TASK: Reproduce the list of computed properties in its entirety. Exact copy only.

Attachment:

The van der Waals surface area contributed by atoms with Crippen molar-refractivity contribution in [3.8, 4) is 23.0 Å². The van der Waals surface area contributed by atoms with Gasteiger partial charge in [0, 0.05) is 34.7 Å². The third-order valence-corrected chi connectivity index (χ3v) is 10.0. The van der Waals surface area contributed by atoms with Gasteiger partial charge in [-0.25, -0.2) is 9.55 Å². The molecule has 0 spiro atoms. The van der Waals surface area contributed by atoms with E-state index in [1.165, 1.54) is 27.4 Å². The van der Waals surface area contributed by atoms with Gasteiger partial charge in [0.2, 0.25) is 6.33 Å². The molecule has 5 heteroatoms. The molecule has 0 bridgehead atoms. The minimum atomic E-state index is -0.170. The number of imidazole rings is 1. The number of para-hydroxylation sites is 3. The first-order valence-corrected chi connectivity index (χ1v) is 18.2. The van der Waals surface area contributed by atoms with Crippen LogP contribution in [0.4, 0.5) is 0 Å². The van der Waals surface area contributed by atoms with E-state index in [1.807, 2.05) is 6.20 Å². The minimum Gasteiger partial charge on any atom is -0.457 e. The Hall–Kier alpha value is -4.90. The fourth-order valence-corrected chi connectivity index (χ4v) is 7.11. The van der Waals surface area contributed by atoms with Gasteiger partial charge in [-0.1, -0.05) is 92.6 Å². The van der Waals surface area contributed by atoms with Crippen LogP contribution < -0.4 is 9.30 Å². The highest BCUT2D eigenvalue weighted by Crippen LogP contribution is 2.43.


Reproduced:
The van der Waals surface area contributed by atoms with Crippen molar-refractivity contribution in [3.8, 4) is 23.0 Å². The van der Waals surface area contributed by atoms with Gasteiger partial charge in [0, 0.05) is 34.7 Å². The third-order valence-corrected chi connectivity index (χ3v) is 10.0. The van der Waals surface area contributed by atoms with Gasteiger partial charge in [-0.25, -0.2) is 9.55 Å². The molecule has 0 spiro atoms. The van der Waals surface area contributed by atoms with E-state index in [1.165, 1.54) is 27.4 Å². The van der Waals surface area contributed by atoms with Gasteiger partial charge in [0.2, 0.25) is 6.33 Å². The molecule has 5 heteroatoms. The molecule has 0 bridgehead atoms. The minimum atomic E-state index is -0.170. The number of imidazole rings is 1. The number of para-hydroxylation sites is 3. The first-order valence-corrected chi connectivity index (χ1v) is 18.2. The van der Waals surface area contributed by atoms with Crippen LogP contribution in [0.4, 0.5) is 0 Å². The van der Waals surface area contributed by atoms with E-state index in [1.807, 2.05) is 6.20 Å². The minimum Gasteiger partial charge on any atom is -0.457 e. The Hall–Kier alpha value is -4.90. The fourth-order valence-corrected chi connectivity index (χ4v) is 7.11. The van der Waals surface area contributed by atoms with Gasteiger partial charge in [-0.1, -0.05) is 92.6 Å². The van der Waals surface area contributed by atoms with Crippen LogP contribution < -0.4 is 9.30 Å². The highest BCUT2D eigenvalue weighted by Crippen LogP contribution is 2.43.